icon caret-left icon caret-right instagram pinterest linkedin facebook twitter goodreads question-circle facebook circle twitter circle linkedin circle instagram circle goodreads circle pinterest circle

Whatever Happened to Nora? Women’s Fears Left Huddling on A Grate

appeared in On The Issues magazine, Fall 2008

©Joan Roth

Recently, while walking on the Upper West Side of Manhattan, where I live, I saw a woman who made me think of Nora from Henrik Ibsen’s play A Doll’s House, more than a hundred years later, of course, and considerably older.

The woman was inching a number of upright shopping carts along the pavement. She would move one, then stop and move another, herding them, as it were, down the sidewalk. Each cart was crammed with her personal items and each was covered with an industrial-size, black plastic bag. She could have been in her late fifties or early sixties, and she looked healthy and well-groomed. She had just been evicted from her apartment, she told me, after losing her job and not being able to pay her rent. She was heading toward a shelter.

Ibsen’s Nora famously slams the door and leaves her husband in a defiant exit. But what happens to her then? A friend of the Norwegian playwright, walking in the park with him one day, asked the same question. Ibsen reportedly pointed to a crumpled homeless woman sitting on a bench. “There’s Nora,” he said.

But Ibsen, considered the father of modern realism, never wrote a play about the subject. It’s been left to 20th and 21st-century playwrights, practitioners of a more nitty-gritty dramaturgy than their theatrical ancestors, to portray the ugliness of surviving on the street.

Homelessness Is Real

In the 1970s and ‘80s, when homelessness became epidemic in New York City, one rarely imagined that the woman huddling in a doorway or sleeping over a grate could have been your well-heeled neighbor just yesterday.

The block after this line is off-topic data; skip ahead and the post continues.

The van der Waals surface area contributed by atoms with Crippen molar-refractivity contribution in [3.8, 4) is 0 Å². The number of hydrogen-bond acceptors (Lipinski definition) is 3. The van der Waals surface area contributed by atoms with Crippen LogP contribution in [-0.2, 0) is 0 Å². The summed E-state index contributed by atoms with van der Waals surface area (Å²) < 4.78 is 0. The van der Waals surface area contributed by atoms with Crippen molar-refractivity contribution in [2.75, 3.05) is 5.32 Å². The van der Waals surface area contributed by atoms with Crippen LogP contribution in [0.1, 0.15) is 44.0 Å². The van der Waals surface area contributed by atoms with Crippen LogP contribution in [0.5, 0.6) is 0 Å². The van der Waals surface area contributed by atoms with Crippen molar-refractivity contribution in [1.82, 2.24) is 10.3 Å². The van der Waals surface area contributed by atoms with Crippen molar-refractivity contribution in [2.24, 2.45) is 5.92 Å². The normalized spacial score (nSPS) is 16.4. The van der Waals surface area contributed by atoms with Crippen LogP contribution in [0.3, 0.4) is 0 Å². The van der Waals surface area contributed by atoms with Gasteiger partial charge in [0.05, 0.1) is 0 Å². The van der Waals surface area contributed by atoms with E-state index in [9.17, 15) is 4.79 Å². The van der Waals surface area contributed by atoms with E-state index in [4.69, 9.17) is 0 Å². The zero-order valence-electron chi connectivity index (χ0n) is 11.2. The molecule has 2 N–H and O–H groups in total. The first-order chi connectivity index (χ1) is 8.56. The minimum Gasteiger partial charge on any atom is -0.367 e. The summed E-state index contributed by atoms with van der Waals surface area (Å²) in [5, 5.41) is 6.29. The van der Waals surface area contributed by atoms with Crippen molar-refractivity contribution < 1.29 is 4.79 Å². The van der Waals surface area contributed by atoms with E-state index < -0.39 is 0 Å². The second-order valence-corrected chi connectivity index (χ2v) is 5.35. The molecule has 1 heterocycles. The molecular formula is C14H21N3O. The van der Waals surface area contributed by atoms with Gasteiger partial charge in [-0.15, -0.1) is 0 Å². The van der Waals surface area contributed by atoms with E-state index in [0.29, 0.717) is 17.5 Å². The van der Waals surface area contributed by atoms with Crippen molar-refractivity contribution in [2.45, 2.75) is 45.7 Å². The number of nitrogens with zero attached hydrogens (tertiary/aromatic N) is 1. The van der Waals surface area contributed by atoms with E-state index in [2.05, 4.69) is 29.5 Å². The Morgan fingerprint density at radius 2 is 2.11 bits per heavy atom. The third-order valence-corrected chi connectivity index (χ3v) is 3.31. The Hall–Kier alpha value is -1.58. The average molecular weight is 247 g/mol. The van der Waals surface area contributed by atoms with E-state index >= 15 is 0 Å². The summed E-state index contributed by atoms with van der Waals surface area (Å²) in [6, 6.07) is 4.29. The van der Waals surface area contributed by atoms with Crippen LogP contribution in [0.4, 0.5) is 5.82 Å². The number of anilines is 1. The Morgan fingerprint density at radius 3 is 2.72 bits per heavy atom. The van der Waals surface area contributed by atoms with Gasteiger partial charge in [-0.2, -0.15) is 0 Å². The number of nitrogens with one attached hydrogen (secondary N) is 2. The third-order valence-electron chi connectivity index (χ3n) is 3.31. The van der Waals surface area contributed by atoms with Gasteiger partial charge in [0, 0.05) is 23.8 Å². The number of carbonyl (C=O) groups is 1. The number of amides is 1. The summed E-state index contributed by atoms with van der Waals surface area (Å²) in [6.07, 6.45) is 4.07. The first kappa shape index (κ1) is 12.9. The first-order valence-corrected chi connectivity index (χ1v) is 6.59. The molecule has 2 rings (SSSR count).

One never imagined that she could be you.

Now we know differently.

With the rise in mortgage foreclosures and the slow but visible increase in unemployment, evidence suggests that middle-class women are vulnerable. Not only battered women or single women with two and three children take to the streets and shelters. Female veterans account for four percent of the homeless population, according to a report in the July 2003 American Journal of Public Health. Women who were once earning steady incomes and living in comfortable and supposedly secure circumstances are losing their homes.

Exact statistics indicating the number of middle-class women driven to homelessness are hard to come by. Information about the homeless generally does not capture figures on prior income. The March 2008 report on homelessness from the U.S. Department of Housing and Urban Development only indicates that female adults make up 31.7 percent of the homeless who enter shelters, although 83 percent of the families that enter shelters are headed by women.

Anecdotal evidence provides powerful examples. In May 2008, CNN carried a story about 67-year-old Barbara Harvey, the mother of three grown children, who was living in a car in a Santa Barbara parking lot after being laid off from her job as a loan processor. At the time of the story, she was working a part-time job, earning $8 an hour, and receiving Social Security payments, but she could not afford an apartment.

Stage Stories Few and Far

Harvey was not alone, according to the CNN piece. That parking lot, run by the New Beginnings Counseling Center in Santa Barbara, was accommodating many women in similar straits.

Theater, the subject about which I most often write, historically has prided itself, as Hamlet says, on holding “the mirror up to nature.” So, how has dramatic literature dealt with the homelessness of women?

It turns out, perhaps not surprisingly, that playwrights, whether classical or contemporary, have not really met the challenge of this subject.